The Sovereign everyone mistakenly thinks is a mistake

“My coin has an error. One of the sides is upside down!”

If you’ve had that thought when looking at certain coins, don’t worry you’re not alone. The “upside down coin” question is one of the most common we’re asked.

In almost all cases, it’s never a mistake, but the alignment style decided by the mint.

A mint really only has two choices when deciding on an alignment style – coin alignment or medal alignment.

Perhaps surprisingly, the coins that you and I are most familiar with – the one we see in our pockets and wallets – are struck using medal alignment. This means that if you had a coin with the heads side up the right way, turned the coin over by lifting the right side, the reverse design would be up the same way. Like this:

Commonwealth Games 50p Silver Proof - The Sovereign everyone mistakenly thinks is a mistake

It’s known as “medal alignment” because medals are often suspended by swivel and worn. That swivel allows for the medal to be turned and the reverse is the correct way up in relation to the obverse.

If you took the same coin from earlier and flipped it over by lifting from the bottom, the reverse would be upside down, like this:

Commonwealth Games 50p Images Silver Proof Upside down - The Sovereign everyone mistakenly thinks is a mistake

However, if you did the same thing with an American coin, the opposite would be true because the US Mint strikes their coins with a coin alignment.

It was a very common practice here, but it started to change in the 19th century. The line in the sand moment actually came in 1887 for Queen Victoria’s Golden Jubilee coins. All four Sovereign denominations and silver coins were changed to medal alignment and never went back.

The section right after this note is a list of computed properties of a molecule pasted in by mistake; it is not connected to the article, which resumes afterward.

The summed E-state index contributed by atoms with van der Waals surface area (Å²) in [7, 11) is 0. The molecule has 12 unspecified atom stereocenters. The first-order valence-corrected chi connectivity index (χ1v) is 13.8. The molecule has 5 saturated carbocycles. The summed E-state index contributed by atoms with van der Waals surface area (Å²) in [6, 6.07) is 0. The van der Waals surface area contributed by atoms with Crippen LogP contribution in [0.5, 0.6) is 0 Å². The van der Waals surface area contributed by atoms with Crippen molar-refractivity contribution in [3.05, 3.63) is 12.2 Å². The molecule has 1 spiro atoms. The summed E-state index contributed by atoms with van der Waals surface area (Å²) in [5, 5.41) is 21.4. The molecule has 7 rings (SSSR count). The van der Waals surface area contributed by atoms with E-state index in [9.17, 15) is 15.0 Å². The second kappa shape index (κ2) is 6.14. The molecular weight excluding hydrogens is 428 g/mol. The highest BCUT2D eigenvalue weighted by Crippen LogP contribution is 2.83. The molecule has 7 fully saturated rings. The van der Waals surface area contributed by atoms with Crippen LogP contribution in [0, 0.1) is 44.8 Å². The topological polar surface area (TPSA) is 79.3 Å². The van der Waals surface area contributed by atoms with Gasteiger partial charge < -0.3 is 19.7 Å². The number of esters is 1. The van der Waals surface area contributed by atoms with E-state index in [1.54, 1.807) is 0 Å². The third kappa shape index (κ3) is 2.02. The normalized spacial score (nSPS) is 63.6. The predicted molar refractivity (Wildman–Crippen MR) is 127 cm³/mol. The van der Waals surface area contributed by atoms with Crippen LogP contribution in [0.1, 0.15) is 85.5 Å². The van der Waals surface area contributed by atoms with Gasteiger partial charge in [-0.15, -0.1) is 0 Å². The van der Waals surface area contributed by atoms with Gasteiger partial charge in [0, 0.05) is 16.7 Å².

Which is why the coin you see here sparks so many questions and so much debate.

1886 Sovereign - The Sovereign everyone mistakenly thinks is a mistake

This is the “Young Head” Queen Victoria Shield Sovereign, struck between 1838 and 1874. The image you see here is somewhat misleading as this is a scarce Sovereign actually struck using coin alignment, so the reverse appears upside down when you turn the coin over “normally”.

So there you have it, it’s not some much-coveted rare Sovereign error coin, but just a purposeful choice of striking style from a different era. Take a modern Sovereign to America and the untrained viewer will think you have a very strange coin…

If you’re interested…

We’ve just acquired a small, but select stock of the Young Head Queen Victoria Shield Sovereign and invite you to add one to your collection today.

As the very first Sovereign of her reign, the Victoria Young Head Shield Back Sovereign is arguably one of the most collectable Classic coins.

1866 Shield Back Sovereign 1 - The Sovereign everyone mistakenly thinks is a mistake

It is the only Queen Victoria Sovereign to feature a Shield on the reverse, with all other Sovereigns struck during her rule depicting St. George and the Dragon on the reverse.

Given its place in numismatic history, it is an important coin that belongs in every Sovereign collection.

Click here to make one yours today

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